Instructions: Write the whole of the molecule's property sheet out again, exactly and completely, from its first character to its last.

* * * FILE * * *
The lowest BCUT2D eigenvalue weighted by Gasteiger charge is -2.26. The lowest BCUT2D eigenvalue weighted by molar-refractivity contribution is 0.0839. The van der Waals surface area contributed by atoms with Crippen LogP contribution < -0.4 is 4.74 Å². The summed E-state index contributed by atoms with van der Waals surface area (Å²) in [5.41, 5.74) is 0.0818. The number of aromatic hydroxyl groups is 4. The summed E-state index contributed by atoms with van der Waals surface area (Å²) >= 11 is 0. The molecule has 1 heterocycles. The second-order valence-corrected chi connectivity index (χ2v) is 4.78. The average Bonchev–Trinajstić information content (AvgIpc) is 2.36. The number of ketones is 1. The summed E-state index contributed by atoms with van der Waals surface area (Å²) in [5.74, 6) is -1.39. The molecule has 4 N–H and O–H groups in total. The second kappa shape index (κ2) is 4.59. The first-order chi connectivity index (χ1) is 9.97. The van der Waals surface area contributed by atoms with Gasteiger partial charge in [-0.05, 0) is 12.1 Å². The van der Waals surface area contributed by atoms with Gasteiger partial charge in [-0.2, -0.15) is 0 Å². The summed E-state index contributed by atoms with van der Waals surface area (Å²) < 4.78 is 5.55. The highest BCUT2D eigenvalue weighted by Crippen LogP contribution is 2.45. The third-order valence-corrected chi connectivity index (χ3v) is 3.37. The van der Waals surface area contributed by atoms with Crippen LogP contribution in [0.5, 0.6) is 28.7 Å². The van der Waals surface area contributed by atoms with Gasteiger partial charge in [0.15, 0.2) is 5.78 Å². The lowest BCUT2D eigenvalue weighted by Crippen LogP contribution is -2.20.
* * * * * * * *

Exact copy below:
The lowest BCUT2D eigenvalue weighted by Gasteiger charge is -2.26. The lowest BCUT2D eigenvalue weighted by molar-refractivity contribution is 0.0839. The van der Waals surface area contributed by atoms with Crippen LogP contribution < -0.4 is 4.74 Å². The summed E-state index contributed by atoms with van der Waals surface area (Å²) in [5.41, 5.74) is 0.0818. The number of aromatic hydroxyl groups is 4. The summed E-state index contributed by atoms with van der Waals surface area (Å²) >= 11 is 0. The molecule has 1 heterocycles. The second-order valence-corrected chi connectivity index (χ2v) is 4.78. The average Bonchev–Trinajstić information content (AvgIpc) is 2.36. The number of ketones is 1. The summed E-state index contributed by atoms with van der Waals surface area (Å²) in [5.74, 6) is -1.39. The molecule has 4 N–H and O–H groups in total. The second kappa shape index (κ2) is 4.59. The first-order chi connectivity index (χ1) is 9.97. The van der Waals surface area contributed by atoms with Gasteiger partial charge in [-0.05, 0) is 12.1 Å². The van der Waals surface area contributed by atoms with Gasteiger partial charge in [-0.2, -0.15) is 0 Å². The summed E-state index contributed by atoms with van der Waals surface area (Å²) < 4.78 is 5.55. The highest BCUT2D eigenvalue weighted by Crippen LogP contribution is 2.45. The third-order valence-corrected chi connectivity index (χ3v) is 3.37. The van der Waals surface area contributed by atoms with Crippen LogP contribution in [0.5, 0.6) is 28.7 Å². The van der Waals surface area contributed by atoms with Gasteiger partial charge in [0.15, 0.2) is 5.78 Å². The lowest BCUT2D eigenvalue weighted by Crippen LogP contribution is -2.20.